June 2010 — Like every other aviation journalist, I've been watching the development of the Embraer Phenom 300 for a few years now, and the more I've learned about the emerging light jet, the more I've come to appreciate just what an innovative airplane it is. It is, in essence, Embraer's attempt to stretch the limits of the light jet segment by creating an airplane with best-in-class performance, comfort and utility while keeping operating costs at turboprop levels. And the airplane itself, which I'd seen but not flown, is a thing of beauty. Predictably, when I was asked if I wanted to go to Brazil to ferry the 300 up to the States, well … you can guess how long it took me to say "I'll be right down."
The bizjet world is relatively new to Embraer, which launched its executive jet program a few years back with the Legacy, a nicely reworked version of Embraer's ERJ 145 regional jet. The Legacy sold for a few million dollars less than comparable large-body jets and was a surprise hit.
One RJ conversion does not a bizjet program make, but it wasn't long before Embraer put its investment where its mouth was and launched a pair of clean-sheet airplanes, the Phenom 100 entry-level jet and the Phenom 300.
The 100 earned certification in late 2008; last year Embraer delivered more than 100 of the jets, that despite an economy that caused many cancellations. The airplane garnered rave reviews for its beefy design, predictable flying manners, very good entry-level performance and shockingly simple single-pilot operation.
The larger light jet, the Embraer Phenom 300, first flew in 2008. It earned certification late last year.
Much More Than a Stretched 100
The 300 does have many things in common with the 100, including the basic fuselage, the use of new-generation Pratt & Whitney Canada engines, the brilliant Garmin Prodigy flight deck and the same airliner-tough design philosophy.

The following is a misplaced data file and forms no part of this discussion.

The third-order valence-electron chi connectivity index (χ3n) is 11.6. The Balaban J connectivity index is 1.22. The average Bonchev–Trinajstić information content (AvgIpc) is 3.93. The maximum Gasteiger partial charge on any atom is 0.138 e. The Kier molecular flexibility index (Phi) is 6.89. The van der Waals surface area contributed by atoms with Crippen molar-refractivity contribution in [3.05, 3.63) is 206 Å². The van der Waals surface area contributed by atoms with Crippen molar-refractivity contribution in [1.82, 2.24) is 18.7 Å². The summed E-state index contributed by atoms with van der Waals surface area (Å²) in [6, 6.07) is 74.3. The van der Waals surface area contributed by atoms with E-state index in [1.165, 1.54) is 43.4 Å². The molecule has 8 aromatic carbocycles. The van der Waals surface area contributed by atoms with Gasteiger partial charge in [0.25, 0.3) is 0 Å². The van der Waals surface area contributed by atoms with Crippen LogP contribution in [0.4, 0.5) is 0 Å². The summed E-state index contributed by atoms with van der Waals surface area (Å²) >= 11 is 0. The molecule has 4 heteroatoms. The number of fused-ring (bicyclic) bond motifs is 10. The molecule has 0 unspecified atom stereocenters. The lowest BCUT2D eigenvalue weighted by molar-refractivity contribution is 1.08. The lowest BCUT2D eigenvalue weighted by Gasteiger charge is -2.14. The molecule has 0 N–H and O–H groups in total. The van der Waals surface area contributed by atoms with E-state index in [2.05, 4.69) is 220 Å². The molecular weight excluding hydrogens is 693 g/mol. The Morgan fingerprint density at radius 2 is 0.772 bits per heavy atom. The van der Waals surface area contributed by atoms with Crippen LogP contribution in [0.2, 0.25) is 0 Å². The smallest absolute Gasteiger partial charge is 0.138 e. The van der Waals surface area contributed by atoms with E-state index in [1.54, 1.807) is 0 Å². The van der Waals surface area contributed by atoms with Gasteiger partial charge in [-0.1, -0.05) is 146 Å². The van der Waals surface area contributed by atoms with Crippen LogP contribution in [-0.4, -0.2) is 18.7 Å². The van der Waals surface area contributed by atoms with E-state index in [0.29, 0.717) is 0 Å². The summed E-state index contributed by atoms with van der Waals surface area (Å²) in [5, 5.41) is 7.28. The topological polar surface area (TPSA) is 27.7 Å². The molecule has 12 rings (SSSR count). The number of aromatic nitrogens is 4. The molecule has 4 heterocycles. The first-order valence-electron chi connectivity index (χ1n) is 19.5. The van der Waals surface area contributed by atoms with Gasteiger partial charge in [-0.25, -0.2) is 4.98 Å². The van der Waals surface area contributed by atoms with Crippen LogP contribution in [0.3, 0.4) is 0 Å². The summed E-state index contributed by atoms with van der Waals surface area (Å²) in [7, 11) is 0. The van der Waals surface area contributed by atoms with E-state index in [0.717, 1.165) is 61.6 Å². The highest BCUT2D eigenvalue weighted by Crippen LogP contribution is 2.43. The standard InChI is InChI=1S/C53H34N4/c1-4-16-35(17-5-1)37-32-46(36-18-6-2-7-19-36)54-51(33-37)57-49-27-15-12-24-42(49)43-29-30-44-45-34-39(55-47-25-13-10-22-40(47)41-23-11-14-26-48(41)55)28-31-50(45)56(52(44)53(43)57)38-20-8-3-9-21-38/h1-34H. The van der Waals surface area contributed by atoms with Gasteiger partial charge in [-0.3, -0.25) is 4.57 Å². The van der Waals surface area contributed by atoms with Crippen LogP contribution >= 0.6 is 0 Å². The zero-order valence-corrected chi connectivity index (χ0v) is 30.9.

When it was working on its design for the Phenom 300, Embraer was looking to go far beyond its success with the 100 by making the 300 a jet with very good speed and great climbing performance, a comfortable aisled cabin, excellent range and great operating economies and maintainability.
It has done all of that and a lot more.
Changes Inside and Out
Embraer designers took the basic fuselage cross-section of the 100 and ran with it. They gave the 300 a longer fuselage, an all-new wing, powerful and quiet Pratt & Whitney Canada turbofan engines, a hefty fuel capacity and solid construction.
The moderately swept wing stands in contrast to the 100's straight-leading-edge design. In fact, the wing of the 300 looks for all the world like that of a large jet. Though not related to it, the 300's wing is reminiscent of the swept wing of the Legacy 600. In addition to the effective wing flaps, the 300 features fly-by-wire spoilers that act as speed brakes or as lift dump devices. When used as spoilers, they automatically lower when flaps are extended or when the airspeed drops below 110 knots indicated. When armed, they activate on landing with weight on wheels to dump the lift and help get the airplane slowed down. The 300 doesn't need much runway.